WFR: Like much weird fiction, so much of your own writing seems to take care not to reveal much of the impetus behind supernatural or otherwise unexplainable elements. How do you know how much to reveal and how much to leave unexplained?
Strantzas: A guess? I haven’t the foggiest. I travel these waters by instinct. If there’s one thing I learned early, it’s that no matter what you do, half the readers won’t understand what you’ve done, a quarter will only pretend they do, and the rest are already two steps ahead of you. Because of this, I’ve stopped worrying about how others dissect my fiction and simply write it the way it wants to be written. Sometimes, it means making the metaphors big and in the reader’s face, other times it means working with so light a touch it’s not clear what’s happened or why. But, and this I can’t stress enough, there is always a why. To return to what I said previously, some authors throw the weird in simply for the sake of being weird, and the story suffers. There is no internal reason for the weird to exist. The art of subtlety demands there is a reason for everything. The reader must understand that the writer is aware of every gossamer thread, and each pull is completely intentional. Only then will the reader close his eyes and trust the writer, leaving his sixth sense open to intuit everything that’s been laid out before him. Or her, of course.
WFR: What’s the weirdest book or story you’ve ever read?
Strantzas: They are all weird in their way, whether in bizarre sexuality, strange morphology, or unusual personality. Simple humanity is weird. That said, a tale that first comes to mind is Aickman’s “The Swords”, a combination of all three in a way that will stick to your soul if you let it. Or perhaps Ramsey Campbell’s novel The Grin of the Dark, so weird and unsettling I can’t say liked it. All I can say is that I experienced it and came out the other end relatively intact. Relatively. At least I hope.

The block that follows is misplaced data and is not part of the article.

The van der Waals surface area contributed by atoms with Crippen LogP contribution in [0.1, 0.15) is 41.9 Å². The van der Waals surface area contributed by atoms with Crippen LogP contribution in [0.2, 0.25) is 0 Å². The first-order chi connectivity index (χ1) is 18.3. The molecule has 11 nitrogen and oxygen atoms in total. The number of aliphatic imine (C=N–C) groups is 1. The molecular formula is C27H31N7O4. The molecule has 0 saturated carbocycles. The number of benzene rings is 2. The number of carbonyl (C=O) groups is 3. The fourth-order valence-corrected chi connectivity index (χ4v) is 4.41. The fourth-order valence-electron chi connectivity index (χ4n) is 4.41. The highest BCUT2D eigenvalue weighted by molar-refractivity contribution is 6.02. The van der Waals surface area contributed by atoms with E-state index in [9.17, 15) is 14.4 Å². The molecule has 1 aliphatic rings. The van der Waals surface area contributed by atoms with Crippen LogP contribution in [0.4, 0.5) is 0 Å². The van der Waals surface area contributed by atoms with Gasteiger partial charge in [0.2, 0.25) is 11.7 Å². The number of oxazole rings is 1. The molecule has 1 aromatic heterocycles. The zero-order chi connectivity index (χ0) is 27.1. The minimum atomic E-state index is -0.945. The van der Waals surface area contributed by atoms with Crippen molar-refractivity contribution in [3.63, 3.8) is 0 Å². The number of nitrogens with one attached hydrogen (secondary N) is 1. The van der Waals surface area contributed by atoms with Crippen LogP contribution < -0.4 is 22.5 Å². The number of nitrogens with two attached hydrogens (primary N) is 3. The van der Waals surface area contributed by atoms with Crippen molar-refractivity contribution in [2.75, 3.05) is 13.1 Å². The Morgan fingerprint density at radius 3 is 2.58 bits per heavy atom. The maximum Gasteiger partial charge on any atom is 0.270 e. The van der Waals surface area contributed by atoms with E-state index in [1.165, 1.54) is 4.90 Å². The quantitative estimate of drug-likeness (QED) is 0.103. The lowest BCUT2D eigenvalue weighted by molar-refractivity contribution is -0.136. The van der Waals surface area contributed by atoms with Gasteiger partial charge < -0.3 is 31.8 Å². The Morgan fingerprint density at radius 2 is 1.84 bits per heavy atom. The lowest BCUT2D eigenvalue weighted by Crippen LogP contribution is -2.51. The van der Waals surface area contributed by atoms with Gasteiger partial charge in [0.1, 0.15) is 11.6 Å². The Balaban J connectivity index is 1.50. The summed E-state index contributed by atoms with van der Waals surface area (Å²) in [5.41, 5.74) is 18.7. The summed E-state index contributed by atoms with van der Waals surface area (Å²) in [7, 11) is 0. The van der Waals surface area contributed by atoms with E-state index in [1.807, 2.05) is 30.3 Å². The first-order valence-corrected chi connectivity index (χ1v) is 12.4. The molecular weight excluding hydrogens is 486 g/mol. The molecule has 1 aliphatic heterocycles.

The writer Richard Gavin once expressed the notion to me that an author of the weird ought to give his life over to it, learn to live every moment of every day as though inside a horror story. Walk down a tree-lined street, and learn to see the menace behind the trunks. See an unoccupied ladder up against a house, and feel the ominous quiet that surrounds it. Leave yourself open to the strange, and soon you will see it everywhere. I feel much the same about the power of weird fiction. Horror fiction informs my life in countless ways, has shaped how I view my very existence. Every weird book or story I’ve read serves only to further bend or twist my outlook on this world and how I experience it. I like to think this isn’t something unique only to me, but instead happens to all readers of weird fiction. We are all simultaneously blessed and cursed by our love for it, and once it has its hooks in us we have no hope of struggling free, even if we wanted. Thankfully, I don’t.